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   2021| January-March  | Volume 38 | Issue 1  
    Online since March 26, 2021

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Role of sleep and sleep disorders on motor and nonmotor features of Parkinson's Disease
Bektas Korkmaz, Büşra Yıldız, Gülçin Benbir Şenel, Derya Karadeniz
January-March 2021, 38(1):20-27
Purpose of the Study: Sleep problems are frequently encountered in Parkinson's disease (PD), including sleep fragmentation, rapid eye movement (REM) sleep behavior disorder (RBD), excessive daytime sleepiness, and sleep-disordered breathing. In this study, we aimed to examine the relationship between sleep structure and sleep disorders on motor and nonmotor symptoms of PD. Basic Procedures: Seventy-three consecutive patients diagnosed as having PD based on the United Kingdom Brain Bank Criteria were prospectively enrolled. Detailed histories of PD-related symptoms, sleep anamnesis, subjective evaluation of nocturnal sleep, and daytime sleepiness were made. All participants underwent one-night video-polysomnography (PSG) and multiple sleep latency test (MSLT) in a sleep laboratory. Main Findings: A significant correlation was present between female sex and RLS (P = 0.009). Age and body mass index showed no significant correlations with PD-related parameters including Unified Parkinson's Disease Rating Scale (UPDRS) scores and PSG parameters. RLS or RBD showed no significant correlation with PD-related variables. Among PSG parameters, higher REM sleep percentages showed a statistically significant correlation with increased scores of UPDRS part III (P = 0.007). A statistically significant negative correlation was present between apnea–hypopnea index and PD duration (P = 0.005), and the presence of obstructive sleep apnea syndrome (OSAS) was statistically significantly correlated with lower scores of UPDRS part II (P = 0.050). The mean sleep latency in MSLT decreased as the dose of dopaminergic treatment increased (P = 0.016). Principal Conclusions: Our study demonstrated that changes in sleep structure and sleep-related disorders observed in PD could be attributed to intrinsic disease-related properties. The presence of changes in sleep structure as higher REM sleep percentages and sleep-related disorders such as OSAS show correlations with the severity of PD.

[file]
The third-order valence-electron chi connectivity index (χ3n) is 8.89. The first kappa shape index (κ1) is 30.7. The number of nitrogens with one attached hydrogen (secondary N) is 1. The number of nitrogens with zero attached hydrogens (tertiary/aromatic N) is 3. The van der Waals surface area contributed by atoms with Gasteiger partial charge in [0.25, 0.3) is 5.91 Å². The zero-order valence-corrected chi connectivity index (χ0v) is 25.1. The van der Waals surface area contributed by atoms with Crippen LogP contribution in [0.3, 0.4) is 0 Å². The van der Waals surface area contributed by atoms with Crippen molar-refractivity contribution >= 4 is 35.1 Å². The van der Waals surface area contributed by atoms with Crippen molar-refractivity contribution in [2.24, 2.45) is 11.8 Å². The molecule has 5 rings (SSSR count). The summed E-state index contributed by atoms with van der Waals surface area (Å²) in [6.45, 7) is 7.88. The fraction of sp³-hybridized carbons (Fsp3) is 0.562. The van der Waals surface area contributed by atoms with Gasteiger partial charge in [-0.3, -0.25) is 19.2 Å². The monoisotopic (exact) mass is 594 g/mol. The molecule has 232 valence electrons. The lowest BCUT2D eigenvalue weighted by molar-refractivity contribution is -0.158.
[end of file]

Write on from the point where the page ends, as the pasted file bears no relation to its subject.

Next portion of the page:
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MScanFit motor unit number estimation: A novel method for clinics and research
Hatice Tankisi
January-March 2021, 38(1):1-5